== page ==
During my workshop at Tupare House with Taranaki Regional Council in May this year I was fortunate to have writer and poet Virginia Winder (aka Weta Woman) as one of my students. Virginia wanted to both attend as a student and also review the course. After many conversations about my work over the last decade, Virginia has written a very generous story linked here:
I've been teaching Beginners Botanical Art Workshops since 2004, when I had a studio at Corban Estate Arts Centre, in West Auckland and ran weekly night courses. Although I am not formally trained in Botanical Art, my approach to teaching is very practical - I literally teach what I have spent years trying to figure out myself.
Botanical Art is a classic art form and the only modern thing about my class is that we use acrylic paint, synthetic brushes and not watercolour and sable hair.
Over the last 3 years, I have been focusing my teaching more toward the area of research I developed during my Doctorate of Fine Arts (DocFA) studies that I completed in 2016. This approach or methodology, is based on an intention to highlight the benefits of connecting with our natural environments - both metaphysically and creatively.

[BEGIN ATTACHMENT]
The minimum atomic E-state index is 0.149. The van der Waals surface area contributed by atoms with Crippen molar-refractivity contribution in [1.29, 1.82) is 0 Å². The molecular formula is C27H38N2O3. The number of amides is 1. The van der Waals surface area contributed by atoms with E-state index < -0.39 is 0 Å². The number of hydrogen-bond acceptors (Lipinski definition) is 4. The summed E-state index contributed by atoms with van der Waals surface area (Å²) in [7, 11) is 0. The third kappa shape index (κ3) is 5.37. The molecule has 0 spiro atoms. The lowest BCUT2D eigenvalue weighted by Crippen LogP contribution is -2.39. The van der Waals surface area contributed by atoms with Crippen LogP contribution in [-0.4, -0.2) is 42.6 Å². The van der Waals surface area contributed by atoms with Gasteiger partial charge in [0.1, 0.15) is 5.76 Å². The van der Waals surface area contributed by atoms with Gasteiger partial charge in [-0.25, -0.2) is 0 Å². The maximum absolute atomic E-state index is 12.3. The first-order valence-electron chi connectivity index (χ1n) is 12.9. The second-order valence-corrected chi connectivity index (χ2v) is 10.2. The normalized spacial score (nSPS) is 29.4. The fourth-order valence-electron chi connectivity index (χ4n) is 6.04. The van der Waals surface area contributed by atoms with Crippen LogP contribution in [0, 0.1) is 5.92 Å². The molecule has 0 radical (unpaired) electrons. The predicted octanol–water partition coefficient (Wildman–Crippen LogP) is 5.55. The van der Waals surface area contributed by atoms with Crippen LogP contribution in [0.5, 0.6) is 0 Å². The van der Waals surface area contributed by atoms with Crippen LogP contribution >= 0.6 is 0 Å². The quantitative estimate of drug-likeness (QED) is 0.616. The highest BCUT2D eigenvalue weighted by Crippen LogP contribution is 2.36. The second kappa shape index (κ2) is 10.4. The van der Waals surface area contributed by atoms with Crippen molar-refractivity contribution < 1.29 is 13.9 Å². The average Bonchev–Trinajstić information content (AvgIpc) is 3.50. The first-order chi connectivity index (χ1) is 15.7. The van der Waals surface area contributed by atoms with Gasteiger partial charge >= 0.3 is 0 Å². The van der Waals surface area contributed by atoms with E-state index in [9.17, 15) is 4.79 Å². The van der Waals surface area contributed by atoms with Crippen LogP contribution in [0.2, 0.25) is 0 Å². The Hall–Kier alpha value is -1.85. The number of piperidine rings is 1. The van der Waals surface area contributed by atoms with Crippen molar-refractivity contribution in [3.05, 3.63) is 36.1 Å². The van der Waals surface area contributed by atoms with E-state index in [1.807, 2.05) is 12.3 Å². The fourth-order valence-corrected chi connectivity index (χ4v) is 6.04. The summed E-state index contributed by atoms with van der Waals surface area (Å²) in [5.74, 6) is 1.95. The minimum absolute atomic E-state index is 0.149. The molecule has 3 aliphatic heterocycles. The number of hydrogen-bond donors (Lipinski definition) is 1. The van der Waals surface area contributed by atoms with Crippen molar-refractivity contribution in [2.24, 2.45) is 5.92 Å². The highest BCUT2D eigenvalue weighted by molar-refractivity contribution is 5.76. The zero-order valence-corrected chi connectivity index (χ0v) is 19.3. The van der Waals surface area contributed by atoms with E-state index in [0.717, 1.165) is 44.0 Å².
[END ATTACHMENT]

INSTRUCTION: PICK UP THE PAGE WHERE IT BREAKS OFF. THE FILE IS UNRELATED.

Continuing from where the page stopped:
Recently I have been considering the wider implications on our mental and physical well being when we allow ourselves the time and space to have a deeper more observational approach to being in nature. There is a school of thought that suggests spending time in nature has benefits to our health beyond the obvious 'getting some fresh air'. My workshops are basically an entry level approach to observational drawing and painting plant subjects, but they are also an introduction to a more modern approach to mindful creativity and eco therapy.
Simply put, being closer to nature is good for us, and learning to draw and paint plants is certainly up close and personal!